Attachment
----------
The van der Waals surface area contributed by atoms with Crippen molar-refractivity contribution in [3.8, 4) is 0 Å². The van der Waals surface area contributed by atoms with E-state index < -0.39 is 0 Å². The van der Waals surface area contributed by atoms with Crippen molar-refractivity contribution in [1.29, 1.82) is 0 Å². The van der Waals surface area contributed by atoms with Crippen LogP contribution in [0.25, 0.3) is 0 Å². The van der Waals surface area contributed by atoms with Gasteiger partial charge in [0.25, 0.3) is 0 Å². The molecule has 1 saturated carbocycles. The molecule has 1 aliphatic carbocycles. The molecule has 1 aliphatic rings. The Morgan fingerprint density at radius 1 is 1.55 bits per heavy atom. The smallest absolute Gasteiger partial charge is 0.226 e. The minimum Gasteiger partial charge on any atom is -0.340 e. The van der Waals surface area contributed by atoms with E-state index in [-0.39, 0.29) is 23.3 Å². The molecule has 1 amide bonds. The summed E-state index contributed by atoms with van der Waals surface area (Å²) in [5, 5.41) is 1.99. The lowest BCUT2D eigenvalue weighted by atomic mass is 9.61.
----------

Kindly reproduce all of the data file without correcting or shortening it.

The van der Waals surface area contributed by atoms with Crippen molar-refractivity contribution in [3.8, 4) is 0 Å². The van der Waals surface area contributed by atoms with E-state index < -0.39 is 0 Å². The van der Waals surface area contributed by atoms with Crippen molar-refractivity contribution in [1.29, 1.82) is 0 Å². The van der Waals surface area contributed by atoms with Crippen LogP contribution in [0.25, 0.3) is 0 Å². The van der Waals surface area contributed by atoms with Gasteiger partial charge in [0.25, 0.3) is 0 Å². The molecule has 1 saturated carbocycles. The molecule has 1 aliphatic carbocycles. The molecule has 1 aliphatic rings. The Morgan fingerprint density at radius 1 is 1.55 bits per heavy atom. The smallest absolute Gasteiger partial charge is 0.226 e. The minimum Gasteiger partial charge on any atom is -0.340 e. The van der Waals surface area contributed by atoms with E-state index in [-0.39, 0.29) is 23.3 Å². The molecule has 1 amide bonds. The summed E-state index contributed by atoms with van der Waals surface area (Å²) in [5, 5.41) is 1.99. The lowest BCUT2D eigenvalue weighted by atomic mass is 9.61.